Business Action | December 2019 / January 2020


December 2019 / January 2020 issue of the independent North Devon-based business magazine covering news about business and enterprise in Barnstaple, Bideford, Braunton, Chulmleigh, Combe Martin, Holsworthy, Ilfracombe, Lynmouth, Lynton, South Molton, Torrington, Woolacombe and more.

This issue includes the event guide for the BBxpo business exhibition and networking event in Bideford on Thursday 24 October 2019.

Business Action Plan and magazine subscribers receive priority access of new issues of Business Action on publication. Subscribe at


The Aramis digital scrum machine developed and manufactured in North Devon

A family business: (from left) Roshni, Ryan and Vic Mahajan

From the Punjab via Exmoor across the world

When it comes to rugby

equipment, all roads lead to

South Molton where, just off

the A361, Aramis Rugby has its

global headquarters.

A family business established

in India in 1927, it first

manufactured hockey sticks

for the Olympics team before

making cricket bats.

The present company is one

of the world’s leading manufacturers

of rugby equipment,

supplying 3,000 rugby clubs,

rugby schools and universities

in 23 countries across the world.

Husband and wife team Vic

and Roshni Mahajan head the

business, operating their own

factories in India and the UK.

Vic has travelled extensively,

taking his Master’s in International

Business in Germany

and initially settling in France

to expand the business into

the European market, which

led to naming Aramis after

the famous musketeer. It was

through Australian connections

established by Vic’s

brother, Ajay, that the business

moved into rugby equipment

and started manufacturing in

the UK.

Vic moved to Devon in 2003

and, following an arranged

marriage in India, which

surprised some people here,

Roshni joined him in South

Molton. After the birth of their

son Ryan, Roshni became fully

involved in the business.

“South Molton is home now.

We all feel part of the community

and our son goes to the

local school,” says Roshni. “It’s

a very beautiful place to live.”

Building the Aramis brand

A major step Vic and Roshni

took in 2012 was to stop

manufacturing for other brands

to concentrate on establishing

Aramis itself as a major, high

quality, international brand.

Another step was the development

and manufacture of its

own scrum machines in South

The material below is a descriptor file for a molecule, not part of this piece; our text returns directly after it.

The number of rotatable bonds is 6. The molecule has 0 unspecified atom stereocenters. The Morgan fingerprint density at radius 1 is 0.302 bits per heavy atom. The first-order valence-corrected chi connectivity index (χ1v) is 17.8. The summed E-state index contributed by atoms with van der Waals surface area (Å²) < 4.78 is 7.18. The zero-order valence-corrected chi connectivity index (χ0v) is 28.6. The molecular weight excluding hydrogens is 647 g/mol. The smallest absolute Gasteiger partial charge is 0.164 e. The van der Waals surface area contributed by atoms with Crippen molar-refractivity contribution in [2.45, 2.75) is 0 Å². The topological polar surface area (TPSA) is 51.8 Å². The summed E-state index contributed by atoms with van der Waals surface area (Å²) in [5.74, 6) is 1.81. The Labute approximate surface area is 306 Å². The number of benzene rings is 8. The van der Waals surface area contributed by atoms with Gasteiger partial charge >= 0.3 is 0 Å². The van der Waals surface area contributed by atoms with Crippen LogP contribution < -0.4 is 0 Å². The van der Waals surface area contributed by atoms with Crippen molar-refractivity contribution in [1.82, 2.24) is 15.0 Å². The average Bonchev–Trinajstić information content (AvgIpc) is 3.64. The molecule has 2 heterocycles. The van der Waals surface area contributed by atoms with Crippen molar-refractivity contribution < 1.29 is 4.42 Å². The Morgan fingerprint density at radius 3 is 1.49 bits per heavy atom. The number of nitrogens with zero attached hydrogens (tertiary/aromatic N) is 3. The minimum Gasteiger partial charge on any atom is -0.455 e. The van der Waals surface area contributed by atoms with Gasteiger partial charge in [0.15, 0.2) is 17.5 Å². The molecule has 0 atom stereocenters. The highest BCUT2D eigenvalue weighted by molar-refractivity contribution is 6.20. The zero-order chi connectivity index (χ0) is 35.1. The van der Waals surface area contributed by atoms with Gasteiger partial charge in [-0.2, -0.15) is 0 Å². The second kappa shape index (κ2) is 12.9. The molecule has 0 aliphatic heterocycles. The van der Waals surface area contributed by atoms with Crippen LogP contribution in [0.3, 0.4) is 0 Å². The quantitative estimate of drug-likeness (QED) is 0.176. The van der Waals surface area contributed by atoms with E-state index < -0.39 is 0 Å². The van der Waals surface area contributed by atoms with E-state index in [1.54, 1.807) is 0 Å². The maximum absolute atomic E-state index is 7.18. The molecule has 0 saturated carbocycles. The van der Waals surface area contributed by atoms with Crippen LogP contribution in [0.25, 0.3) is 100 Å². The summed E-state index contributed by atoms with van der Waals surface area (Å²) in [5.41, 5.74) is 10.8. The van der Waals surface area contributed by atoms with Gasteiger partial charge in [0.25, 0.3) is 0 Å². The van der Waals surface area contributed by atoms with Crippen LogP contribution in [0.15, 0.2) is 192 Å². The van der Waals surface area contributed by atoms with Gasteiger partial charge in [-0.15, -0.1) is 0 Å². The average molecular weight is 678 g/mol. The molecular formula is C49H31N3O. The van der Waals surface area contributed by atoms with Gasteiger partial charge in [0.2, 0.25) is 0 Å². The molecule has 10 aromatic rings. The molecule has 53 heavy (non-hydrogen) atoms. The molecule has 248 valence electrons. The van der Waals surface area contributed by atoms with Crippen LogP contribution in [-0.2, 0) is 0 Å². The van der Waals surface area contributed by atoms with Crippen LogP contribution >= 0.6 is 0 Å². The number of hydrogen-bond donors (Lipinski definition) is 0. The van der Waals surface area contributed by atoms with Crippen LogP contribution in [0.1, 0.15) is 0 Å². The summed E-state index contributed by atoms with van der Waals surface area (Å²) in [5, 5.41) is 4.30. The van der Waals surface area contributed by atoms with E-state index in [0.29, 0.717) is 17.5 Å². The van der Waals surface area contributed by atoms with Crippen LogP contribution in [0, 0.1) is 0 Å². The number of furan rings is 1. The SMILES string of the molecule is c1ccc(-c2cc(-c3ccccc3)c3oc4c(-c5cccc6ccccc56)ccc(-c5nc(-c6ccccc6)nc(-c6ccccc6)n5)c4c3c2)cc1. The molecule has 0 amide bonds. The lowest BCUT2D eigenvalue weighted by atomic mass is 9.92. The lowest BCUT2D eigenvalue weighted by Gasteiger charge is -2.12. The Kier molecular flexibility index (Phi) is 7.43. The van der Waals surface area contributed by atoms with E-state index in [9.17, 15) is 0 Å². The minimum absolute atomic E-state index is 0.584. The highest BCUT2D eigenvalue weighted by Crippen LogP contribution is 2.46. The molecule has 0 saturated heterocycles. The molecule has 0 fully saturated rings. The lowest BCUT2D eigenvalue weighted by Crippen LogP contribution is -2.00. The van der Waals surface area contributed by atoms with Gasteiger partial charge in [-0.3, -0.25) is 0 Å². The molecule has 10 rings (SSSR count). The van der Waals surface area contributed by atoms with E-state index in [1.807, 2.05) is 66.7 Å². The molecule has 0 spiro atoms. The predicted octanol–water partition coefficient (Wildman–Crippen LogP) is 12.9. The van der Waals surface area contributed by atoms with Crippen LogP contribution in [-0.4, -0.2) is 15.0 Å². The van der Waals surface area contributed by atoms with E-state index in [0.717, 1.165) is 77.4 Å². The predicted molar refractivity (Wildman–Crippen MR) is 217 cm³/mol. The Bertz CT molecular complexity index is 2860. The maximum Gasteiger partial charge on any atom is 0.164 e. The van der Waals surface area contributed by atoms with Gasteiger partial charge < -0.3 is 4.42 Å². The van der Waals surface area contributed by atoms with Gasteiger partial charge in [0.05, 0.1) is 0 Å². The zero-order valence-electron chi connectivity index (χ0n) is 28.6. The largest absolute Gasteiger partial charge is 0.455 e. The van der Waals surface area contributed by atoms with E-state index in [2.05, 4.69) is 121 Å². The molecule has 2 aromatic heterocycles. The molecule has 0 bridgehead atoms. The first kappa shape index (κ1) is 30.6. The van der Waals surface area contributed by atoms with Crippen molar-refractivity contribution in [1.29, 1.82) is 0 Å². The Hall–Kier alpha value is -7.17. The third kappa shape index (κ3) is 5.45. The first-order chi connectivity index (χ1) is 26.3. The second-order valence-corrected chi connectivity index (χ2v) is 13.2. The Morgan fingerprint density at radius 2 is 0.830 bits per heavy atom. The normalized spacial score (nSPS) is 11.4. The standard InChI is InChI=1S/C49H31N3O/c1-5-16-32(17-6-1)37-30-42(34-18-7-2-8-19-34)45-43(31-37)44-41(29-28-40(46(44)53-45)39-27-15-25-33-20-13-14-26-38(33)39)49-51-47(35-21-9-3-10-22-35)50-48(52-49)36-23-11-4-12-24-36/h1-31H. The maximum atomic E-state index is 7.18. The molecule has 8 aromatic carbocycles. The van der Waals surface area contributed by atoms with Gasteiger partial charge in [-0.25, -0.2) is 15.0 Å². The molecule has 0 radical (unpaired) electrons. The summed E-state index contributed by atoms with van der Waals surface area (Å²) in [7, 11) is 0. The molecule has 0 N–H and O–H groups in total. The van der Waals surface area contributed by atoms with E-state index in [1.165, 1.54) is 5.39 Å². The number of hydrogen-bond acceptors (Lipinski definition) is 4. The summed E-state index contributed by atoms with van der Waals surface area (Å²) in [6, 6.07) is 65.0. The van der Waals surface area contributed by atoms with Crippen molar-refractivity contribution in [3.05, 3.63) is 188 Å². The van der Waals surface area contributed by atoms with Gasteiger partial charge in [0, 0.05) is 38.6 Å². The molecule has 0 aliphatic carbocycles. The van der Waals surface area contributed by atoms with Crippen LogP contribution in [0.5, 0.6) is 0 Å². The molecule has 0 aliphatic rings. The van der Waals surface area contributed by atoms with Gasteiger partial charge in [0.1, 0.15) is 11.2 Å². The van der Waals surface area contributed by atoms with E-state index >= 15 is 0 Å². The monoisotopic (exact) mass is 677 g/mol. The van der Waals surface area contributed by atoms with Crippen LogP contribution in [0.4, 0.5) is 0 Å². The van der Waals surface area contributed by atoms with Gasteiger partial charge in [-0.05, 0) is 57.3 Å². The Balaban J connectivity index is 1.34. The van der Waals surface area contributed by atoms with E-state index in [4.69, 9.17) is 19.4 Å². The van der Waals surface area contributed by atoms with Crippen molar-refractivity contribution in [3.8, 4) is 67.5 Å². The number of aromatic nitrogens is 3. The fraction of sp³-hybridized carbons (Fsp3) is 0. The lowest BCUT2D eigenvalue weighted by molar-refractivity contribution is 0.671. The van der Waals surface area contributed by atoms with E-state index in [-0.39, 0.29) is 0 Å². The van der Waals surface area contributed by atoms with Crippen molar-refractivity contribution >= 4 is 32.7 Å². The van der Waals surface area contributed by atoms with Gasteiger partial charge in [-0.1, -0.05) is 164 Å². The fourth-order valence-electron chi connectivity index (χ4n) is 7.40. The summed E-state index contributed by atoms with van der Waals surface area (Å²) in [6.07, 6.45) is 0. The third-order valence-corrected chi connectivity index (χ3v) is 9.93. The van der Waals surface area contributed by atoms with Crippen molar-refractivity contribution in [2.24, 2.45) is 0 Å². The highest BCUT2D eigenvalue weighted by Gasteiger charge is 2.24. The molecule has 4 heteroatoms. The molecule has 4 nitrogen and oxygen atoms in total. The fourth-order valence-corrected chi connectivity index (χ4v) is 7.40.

Molton. The company already

produced rugby balls, training

equipment and high performance

kit and clothing – being

official supplier to many UK

and worldwide rugby premiership

teams – when it developed

its scrum machines in 2013.

“Scrum machines have existed,

in one form or another, for

a while now,” says Vic. “But

we wanted to take the scrum

machine on to the next phase, a

‘next generation’, and the incentive

to do that has come from

people within the game.”

Digital scrum machines

In 2015, ex-England International

and British Lion Nigel

Horton joined Aramis as an

adviser, while Ajay was keen to

use the latest technology.

Nigel used his experience

of the game to identify

what rugby players wanted.

Roshni adds that he suggested

developing a scrum machine

that would “not only measure

weight and force but record

and analyse figures”.

Vic’s inventive skills brought

together Nigel’s knowledge of

the game, Ajay’s engineering

input and Roshni’s AutoCad

abilities, enabling Aramis to

launch a model that displays

the forces exerted, records

them digitally and preserves a

timeline for further analysis.

Following an approach by

sponsors of the Six Nations and

Scottish Rugby Union for fanfriendly

models, Aramis scrum

machines have been featured

at Murrayfield, the Hong Kong

Sevens tournament in 2018

and the Premiership Final at

Twickenham in 2018 and 2019.

With input from global corporations

including Airbus and

the European Space Agency,

Aramis’ scrum machines are

now leaders in the field.

Record breakers

Vic and Roshni are keen that the

business supports the community,

both in terms of grassroots

rugby and the local economy. To

achieve this they are pursuing

initiatives such as manufacturing

the world’s biggest rugby

ball, which recently put South

Molton under the international

media spotlight.

They are also keen to invest

in local skills through apprenticeships

and create local

employment so that Aramis

has the technical, engineering

and manufacturing capabilities

to develop the full potential

of manufacturing scrum

machines in North Devon both

for the UK and export markets.

■■Details 01769 550284 or

@businessactionm | December 2019 / January 2020 | business action 17

More magazines by this user
Similar magazines